Along with the plant, Carol passed on some advice, a warning, really: "Put it someplace where it can roam. Not in a garden bed – ever."

Now, I know why. This shade-loving, moisture-thriving perennial, native to Japan, known variously as Petasites japonicus, butterbur, sweet coltsfoot, bog rhubarb, has wondrously huge leaves – and a love of travel; it'll cover a lot of ground. Years ago, Carol planted her passalong petasites at the edge of her woods and saw it cover a huge swath, its gigantic leaves floating on tall stems, looking like characters in a sci-fi movie.

When she dug rhizomes for me three years ago, I watched them progress through this cycle: sleep, creep, leap. In this third spring, I photographed one of the several plants I'm growing, making a few images at intervals from March to yesterday.

Late March, ivory-colored blooms push through shady slope's damp dirt.

     By late-April, it's clear leaves will be much larger than previous two years.

        Above, I begin measuring in early May, recording well over a foot.

May 20, final measurement, my thumb on the 28-inch mark.

 May 20, still growing; lots of babies ready to turn slope into Petasites City.

I don't know what it is, but for some of us, there is a mighty appeal in plants with huge leaves, tall stems and insatiable appetites for space. They are transporting, a counterpoint to other plants sized to fit into a smaller pattern.

Too, these unusual plants offer graphic examples of nature's profound ability to create the awesome. One that comes with a warning. 

Friday, May 18, 2012

This Just In (The Magazine)

The evocatively titled magazine Living The Country Life includes a piece I wrote for the Spring issue; it's about one of my favorite gardening activities: pruning.

Tuesday, May 15, 2012

Noticed: First Roses and Poppy – Kapow!

The space between the porch and the sedum garden is home to a couple of my favorite roses, beach roses, both – one red, one white, started years ago from 6-inch cuttings taken from . . . a beach. I grow some roses with more breeding, but none with better fragrance and none with bigger hips.

Nearby, stands an orange poppy that either migrated from another part of the garden, or from another part of the state. Like a cat that adopts people, this poppy chose this spot. And, looking at the babies jumping out of the ground around it, this bright, ambitious poppy wants to establish a family compound.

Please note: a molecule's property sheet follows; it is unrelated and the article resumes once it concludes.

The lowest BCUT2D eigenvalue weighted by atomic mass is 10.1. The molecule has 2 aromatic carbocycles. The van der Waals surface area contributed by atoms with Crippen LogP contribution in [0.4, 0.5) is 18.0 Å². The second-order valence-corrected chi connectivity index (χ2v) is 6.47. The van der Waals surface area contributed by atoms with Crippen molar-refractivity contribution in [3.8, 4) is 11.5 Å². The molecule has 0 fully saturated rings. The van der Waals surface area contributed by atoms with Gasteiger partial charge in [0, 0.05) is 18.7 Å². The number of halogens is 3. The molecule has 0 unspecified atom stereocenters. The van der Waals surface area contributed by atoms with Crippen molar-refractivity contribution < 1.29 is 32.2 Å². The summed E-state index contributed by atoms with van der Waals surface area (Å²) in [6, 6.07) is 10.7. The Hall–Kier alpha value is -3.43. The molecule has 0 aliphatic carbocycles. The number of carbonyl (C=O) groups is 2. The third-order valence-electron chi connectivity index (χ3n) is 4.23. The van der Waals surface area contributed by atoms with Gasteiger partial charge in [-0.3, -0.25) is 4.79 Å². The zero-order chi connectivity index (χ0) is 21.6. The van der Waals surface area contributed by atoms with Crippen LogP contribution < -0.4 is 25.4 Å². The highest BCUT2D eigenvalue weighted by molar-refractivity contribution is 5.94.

Today, just before a nourishing shower, as if by agreement, the poppy and roses produced their first blooms: Kapow! Whomph! Boom!

Bright and bold as they wanna be, these flowers signal the end of spring's indecisiveness; Will I be chilly, will I be warm? Which way will I be?

Coy game's over, spring. Let the warmth prevail. In weather and flower. 

Monday, May 14, 2012

Places to Rest, Or Not

In addition to the three essential elements I believe a garden needs – plants, water, stone – I add one more: seating. Spots for resting a spell, taking a blow, taking a look at what I've done, trying to resist thinking about what I haven't done.

Join me in a walk around this acre of plantings, and take a look at some of my sitting places.

From the black bench, I can look over the Doublefile viburnum and the dry-bed stream and see plants across the front of the house. If I get up and walk to the right, I can rest on the stone bench and look at the white pine bonsai.

Up a path and around to the kitchen side of the house, facing the herb garden, is another bench, with a lilac behind it – and a lilac offspring growing up through the bench, on the right. On the stand in front of this bench is a formerly large azalea I dug out of the garden and potted as a bonsai.

Just across from this bench are two wrought-iron chairs next to the herb garden.

Continuing to the back, a bench, a chair and a bamboo fountain make an irresistible stopping place.

Alas, too often, I do resist. In fact, the time we just spent viewing these places to rest is as much time as I typically spend resting there on any given day. As soon as I sit, I see a weed that wants pulling, a shrub that needs pruning. A potted plant gasping for water. Then, away I go. Most gardeners I talk with tell similar stories. We've got to do better. I hereby vow to just do it. Any day now.